How authentic is the perception established by your interview process? If you scored:

8-10 You are doing an awesome job!

5-7 You’ve got a solid foundation, but going all the way wouldn’t require much more effort.

1-4 You are not there yet, chances are your managers still administer interviews as if it were 1960.

Validate Your Assessment

In addition to your authenticity self-assessment, it’s equally important to get a second opinion from others, namely those you need to influence. Consider:

  • Testing your assessment with prospects — survey or conduct a focus group at industry events with targeted individuals who have not yet applied to your organization. Find out what they are interested in learning more about, what’s believable, what’s not, and where they are apt to go to learn more.
  • Testing your messaging with candidates — survey a sample of your job applicants and interview candidates in order to determine which messages they consider the most and the least authentic.
  • Test messages with new hires — during onboarding, ask each new hire specifically which messages were effective and authentic and which messages and communication approaches had no impact or made them think twice about saying yes.
  • Compare with talent competitors — compare the authenticity of each message on your website (and in your recruiting materials) with the same topic on your competitor’s website. When the competitor looks better, investigate. Either your messaging or your practice may need revision.

Final Thoughts

Accepting a new job is such an important decision, one that many candidates consider life altering. Serving up generic information and failing to invest heavily in being both differentiated and authentic is a legacy practice that in today’s hyper-connected society can render your organization more than unattractive. In a homogenous society, it might be okay to assume that the author of a particular message can accurately determine if it’s authentic and credible, but we don’t live in a homogenous society. Recruiting organizations and their agency partners need to be much more adept at admitting they are not always right, and start testing messages before they go live. Like it or not, social media is quickly becoming a foundational element of society and your organization will need to master communicating via social media in an authentic way or continue to look foolish when you approach your profile as yet another static, dusty, webpage.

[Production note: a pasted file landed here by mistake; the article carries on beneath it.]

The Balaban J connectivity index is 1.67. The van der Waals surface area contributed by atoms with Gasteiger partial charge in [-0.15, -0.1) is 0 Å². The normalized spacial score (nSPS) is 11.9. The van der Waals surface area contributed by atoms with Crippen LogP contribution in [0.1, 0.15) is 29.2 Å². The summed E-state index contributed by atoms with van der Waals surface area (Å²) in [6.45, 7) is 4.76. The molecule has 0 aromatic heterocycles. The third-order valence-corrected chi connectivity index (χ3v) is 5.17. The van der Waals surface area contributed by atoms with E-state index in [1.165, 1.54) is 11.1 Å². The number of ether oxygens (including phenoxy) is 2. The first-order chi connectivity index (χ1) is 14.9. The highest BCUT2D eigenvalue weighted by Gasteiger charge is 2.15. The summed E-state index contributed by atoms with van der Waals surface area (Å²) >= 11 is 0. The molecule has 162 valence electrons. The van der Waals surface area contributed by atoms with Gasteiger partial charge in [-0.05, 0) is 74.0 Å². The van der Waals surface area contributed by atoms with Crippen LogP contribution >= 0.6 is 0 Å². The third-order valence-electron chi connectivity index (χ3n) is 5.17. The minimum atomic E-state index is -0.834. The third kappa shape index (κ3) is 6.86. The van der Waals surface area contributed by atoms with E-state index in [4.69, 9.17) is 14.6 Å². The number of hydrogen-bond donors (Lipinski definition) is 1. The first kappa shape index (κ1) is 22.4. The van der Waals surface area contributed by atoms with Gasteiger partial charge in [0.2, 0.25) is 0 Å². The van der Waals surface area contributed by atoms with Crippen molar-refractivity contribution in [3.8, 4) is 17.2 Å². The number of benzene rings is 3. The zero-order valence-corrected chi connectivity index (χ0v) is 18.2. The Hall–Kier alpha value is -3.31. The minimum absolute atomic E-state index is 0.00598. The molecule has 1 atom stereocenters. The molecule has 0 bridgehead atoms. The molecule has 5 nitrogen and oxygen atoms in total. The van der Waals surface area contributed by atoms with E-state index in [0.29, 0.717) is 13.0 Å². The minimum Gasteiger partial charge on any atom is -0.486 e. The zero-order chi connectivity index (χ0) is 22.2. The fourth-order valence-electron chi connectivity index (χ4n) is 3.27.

This article is provided for informational purposes only and is not intended to offer specific legal advice. You should consult your legal counsel regarding any threatened or pending litigation.

  1. Merlynn Bertini

    This article definitely brought up some points for consideration (i.e., assessing social media initiatives). This is one of the few articles I have seen that provides key points for using social media and the benefits. All too often the generic response is that “you need” to be active on these sites–without really focusing on how to use these sites effectively. I know Dr. Sullivan you and I have fenced a bit in that I often view your articles as a bit too academic and not really addressing the needs of the “real world workplace”–but definitely not this time =)

    Excellent article.

  2. Brian Kevin Johnston

    Dr. Sullivan- Thanks for the article… My boutique staffing firm scores high on your assessment, which I am very grateful for.. We have put a TON of work and it is paying off with our web site, traffic ranking, Blog, Inbound links, Indexed pages, Bookmarks (delicious/digg, etc)

    “Opportunity is something more people would recognize if it didn’t come disguised as hard work.”

    Best, Brian-